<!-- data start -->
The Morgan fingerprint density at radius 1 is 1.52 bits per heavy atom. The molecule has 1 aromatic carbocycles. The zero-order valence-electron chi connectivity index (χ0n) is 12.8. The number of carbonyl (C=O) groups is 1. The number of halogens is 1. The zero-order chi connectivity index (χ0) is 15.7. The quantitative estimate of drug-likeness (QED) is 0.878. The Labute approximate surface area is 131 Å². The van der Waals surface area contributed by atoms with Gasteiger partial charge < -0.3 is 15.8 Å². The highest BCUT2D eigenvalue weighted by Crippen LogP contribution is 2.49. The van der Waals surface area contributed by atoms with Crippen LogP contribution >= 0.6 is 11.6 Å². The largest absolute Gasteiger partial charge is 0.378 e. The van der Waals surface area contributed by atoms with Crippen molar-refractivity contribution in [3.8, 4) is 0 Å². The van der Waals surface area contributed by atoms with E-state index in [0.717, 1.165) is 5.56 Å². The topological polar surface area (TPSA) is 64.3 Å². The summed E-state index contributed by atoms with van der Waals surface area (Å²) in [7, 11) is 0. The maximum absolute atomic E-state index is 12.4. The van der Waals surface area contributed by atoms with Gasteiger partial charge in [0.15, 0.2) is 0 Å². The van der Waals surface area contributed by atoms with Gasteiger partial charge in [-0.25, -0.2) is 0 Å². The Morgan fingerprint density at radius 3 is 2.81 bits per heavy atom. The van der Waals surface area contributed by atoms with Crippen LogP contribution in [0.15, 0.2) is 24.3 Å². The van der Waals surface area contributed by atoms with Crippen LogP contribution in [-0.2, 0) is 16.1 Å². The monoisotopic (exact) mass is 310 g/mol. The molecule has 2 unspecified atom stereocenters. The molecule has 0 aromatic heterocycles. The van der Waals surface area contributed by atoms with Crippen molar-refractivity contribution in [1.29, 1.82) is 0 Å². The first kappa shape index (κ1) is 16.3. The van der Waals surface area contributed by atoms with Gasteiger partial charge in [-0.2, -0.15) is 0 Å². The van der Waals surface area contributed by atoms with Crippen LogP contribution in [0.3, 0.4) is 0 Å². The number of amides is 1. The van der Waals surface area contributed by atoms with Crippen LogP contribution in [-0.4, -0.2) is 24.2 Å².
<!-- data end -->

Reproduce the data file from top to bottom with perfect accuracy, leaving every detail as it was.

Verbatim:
The Morgan fingerprint density at radius 1 is 1.52 bits per heavy atom. The molecule has 1 aromatic carbocycles. The zero-order valence-electron chi connectivity index (χ0n) is 12.8. The number of carbonyl (C=O) groups is 1. The number of halogens is 1. The zero-order chi connectivity index (χ0) is 15.7. The quantitative estimate of drug-likeness (QED) is 0.878. The Labute approximate surface area is 131 Å². The van der Waals surface area contributed by atoms with Gasteiger partial charge < -0.3 is 15.8 Å². The highest BCUT2D eigenvalue weighted by Crippen LogP contribution is 2.49. The van der Waals surface area contributed by atoms with Crippen LogP contribution >= 0.6 is 11.6 Å². The largest absolute Gasteiger partial charge is 0.378 e. The van der Waals surface area contributed by atoms with Crippen molar-refractivity contribution in [3.8, 4) is 0 Å². The van der Waals surface area contributed by atoms with E-state index in [0.717, 1.165) is 5.56 Å². The topological polar surface area (TPSA) is 64.3 Å². The summed E-state index contributed by atoms with van der Waals surface area (Å²) in [7, 11) is 0. The maximum absolute atomic E-state index is 12.4. The van der Waals surface area contributed by atoms with Gasteiger partial charge in [0.15, 0.2) is 0 Å². The van der Waals surface area contributed by atoms with Gasteiger partial charge in [-0.25, -0.2) is 0 Å². The Morgan fingerprint density at radius 3 is 2.81 bits per heavy atom. The van der Waals surface area contributed by atoms with Crippen LogP contribution in [0.15, 0.2) is 24.3 Å². The van der Waals surface area contributed by atoms with Crippen LogP contribution in [-0.2, 0) is 16.1 Å². The monoisotopic (exact) mass is 310 g/mol. The molecule has 2 unspecified atom stereocenters. The molecule has 0 aromatic heterocycles. The van der Waals surface area contributed by atoms with Crippen molar-refractivity contribution in [1.29, 1.82) is 0 Å². The first kappa shape index (κ1) is 16.3. The van der Waals surface area contributed by atoms with Gasteiger partial charge in [-0.2, -0.15) is 0 Å². The van der Waals surface area contributed by atoms with Crippen LogP contribution in [0.3, 0.4) is 0 Å². The number of amides is 1. The van der Waals surface area contributed by atoms with Crippen LogP contribution in [-0.4, -0.2) is 24.2 Å².